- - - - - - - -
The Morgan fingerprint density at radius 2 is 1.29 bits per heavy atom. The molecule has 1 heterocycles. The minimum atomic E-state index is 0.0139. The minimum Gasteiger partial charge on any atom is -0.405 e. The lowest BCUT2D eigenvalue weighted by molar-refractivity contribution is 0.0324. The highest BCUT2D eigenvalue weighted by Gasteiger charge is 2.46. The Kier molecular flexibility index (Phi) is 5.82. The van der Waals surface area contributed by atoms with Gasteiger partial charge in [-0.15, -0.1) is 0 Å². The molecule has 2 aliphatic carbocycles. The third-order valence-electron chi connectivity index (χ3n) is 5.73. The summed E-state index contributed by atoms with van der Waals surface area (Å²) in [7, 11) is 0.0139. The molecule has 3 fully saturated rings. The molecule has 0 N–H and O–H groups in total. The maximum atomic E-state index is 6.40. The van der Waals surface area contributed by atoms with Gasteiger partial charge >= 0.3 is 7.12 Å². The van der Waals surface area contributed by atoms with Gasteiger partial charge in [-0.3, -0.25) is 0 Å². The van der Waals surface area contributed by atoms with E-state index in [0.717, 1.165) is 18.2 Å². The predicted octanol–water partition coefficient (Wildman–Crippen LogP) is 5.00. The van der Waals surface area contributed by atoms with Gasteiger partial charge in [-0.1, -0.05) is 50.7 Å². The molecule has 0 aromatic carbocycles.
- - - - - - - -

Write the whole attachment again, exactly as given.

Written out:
The Morgan fingerprint density at radius 2 is 1.29 bits per heavy atom. The molecule has 1 heterocycles. The minimum atomic E-state index is 0.0139. The minimum Gasteiger partial charge on any atom is -0.405 e. The lowest BCUT2D eigenvalue weighted by molar-refractivity contribution is 0.0324. The highest BCUT2D eigenvalue weighted by Gasteiger charge is 2.46. The Kier molecular flexibility index (Phi) is 5.82. The van der Waals surface area contributed by atoms with Gasteiger partial charge in [-0.15, -0.1) is 0 Å². The molecule has 2 aliphatic carbocycles. The third-order valence-electron chi connectivity index (χ3n) is 5.73. The summed E-state index contributed by atoms with van der Waals surface area (Å²) in [7, 11) is 0.0139. The molecule has 3 fully saturated rings. The molecule has 0 N–H and O–H groups in total. The maximum atomic E-state index is 6.40. The van der Waals surface area contributed by atoms with Gasteiger partial charge >= 0.3 is 7.12 Å². The van der Waals surface area contributed by atoms with Gasteiger partial charge in [-0.3, -0.25) is 0 Å². The van der Waals surface area contributed by atoms with E-state index in [0.717, 1.165) is 18.2 Å². The predicted octanol–water partition coefficient (Wildman–Crippen LogP) is 5.00. The van der Waals surface area contributed by atoms with Gasteiger partial charge in [-0.1, -0.05) is 50.7 Å². The molecule has 0 aromatic carbocycles.